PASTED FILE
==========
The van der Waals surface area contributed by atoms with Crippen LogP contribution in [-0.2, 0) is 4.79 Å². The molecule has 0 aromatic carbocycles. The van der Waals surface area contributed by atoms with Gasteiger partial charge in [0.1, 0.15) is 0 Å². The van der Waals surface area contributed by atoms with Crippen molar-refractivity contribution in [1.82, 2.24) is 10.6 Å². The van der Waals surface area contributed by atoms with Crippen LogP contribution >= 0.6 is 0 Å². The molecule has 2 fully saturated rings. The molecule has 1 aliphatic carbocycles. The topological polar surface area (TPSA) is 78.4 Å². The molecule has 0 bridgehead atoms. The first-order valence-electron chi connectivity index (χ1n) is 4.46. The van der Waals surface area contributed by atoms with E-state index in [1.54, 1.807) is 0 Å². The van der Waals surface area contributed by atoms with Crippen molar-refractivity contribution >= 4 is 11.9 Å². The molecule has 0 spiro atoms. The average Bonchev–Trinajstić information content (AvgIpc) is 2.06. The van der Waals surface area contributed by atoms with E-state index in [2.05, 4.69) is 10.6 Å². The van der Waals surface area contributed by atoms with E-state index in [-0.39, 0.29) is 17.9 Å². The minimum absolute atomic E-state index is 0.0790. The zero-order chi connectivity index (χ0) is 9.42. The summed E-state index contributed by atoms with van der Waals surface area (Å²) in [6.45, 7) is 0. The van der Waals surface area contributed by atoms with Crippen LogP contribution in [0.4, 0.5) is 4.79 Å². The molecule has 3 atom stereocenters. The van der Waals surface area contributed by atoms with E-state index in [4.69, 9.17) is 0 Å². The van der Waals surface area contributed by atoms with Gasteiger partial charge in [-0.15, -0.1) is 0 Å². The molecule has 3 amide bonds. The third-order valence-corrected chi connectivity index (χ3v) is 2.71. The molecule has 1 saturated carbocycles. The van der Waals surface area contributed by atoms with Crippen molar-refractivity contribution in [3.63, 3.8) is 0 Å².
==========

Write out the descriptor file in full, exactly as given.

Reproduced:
The van der Waals surface area contributed by atoms with Crippen LogP contribution in [-0.2, 0) is 4.79 Å². The molecule has 0 aromatic carbocycles. The van der Waals surface area contributed by atoms with Gasteiger partial charge in [0.1, 0.15) is 0 Å². The van der Waals surface area contributed by atoms with Crippen molar-refractivity contribution in [1.82, 2.24) is 10.6 Å². The van der Waals surface area contributed by atoms with Crippen LogP contribution >= 0.6 is 0 Å². The molecule has 2 fully saturated rings. The molecule has 1 aliphatic carbocycles. The topological polar surface area (TPSA) is 78.4 Å². The molecule has 0 bridgehead atoms. The first-order valence-electron chi connectivity index (χ1n) is 4.46. The van der Waals surface area contributed by atoms with E-state index in [1.54, 1.807) is 0 Å². The van der Waals surface area contributed by atoms with Crippen molar-refractivity contribution >= 4 is 11.9 Å². The molecule has 0 spiro atoms. The average Bonchev–Trinajstić information content (AvgIpc) is 2.06. The van der Waals surface area contributed by atoms with E-state index in [2.05, 4.69) is 10.6 Å². The van der Waals surface area contributed by atoms with E-state index in [-0.39, 0.29) is 17.9 Å². The minimum absolute atomic E-state index is 0.0790. The zero-order chi connectivity index (χ0) is 9.42. The summed E-state index contributed by atoms with van der Waals surface area (Å²) in [6.45, 7) is 0. The van der Waals surface area contributed by atoms with Crippen LogP contribution in [0.4, 0.5) is 4.79 Å². The molecule has 3 atom stereocenters. The van der Waals surface area contributed by atoms with E-state index in [4.69, 9.17) is 0 Å². The van der Waals surface area contributed by atoms with Gasteiger partial charge in [-0.15, -0.1) is 0 Å². The molecule has 3 amide bonds. The third-order valence-corrected chi connectivity index (χ3v) is 2.71. The molecule has 1 saturated carbocycles. The van der Waals surface area contributed by atoms with Crippen molar-refractivity contribution in [3.63, 3.8) is 0 Å².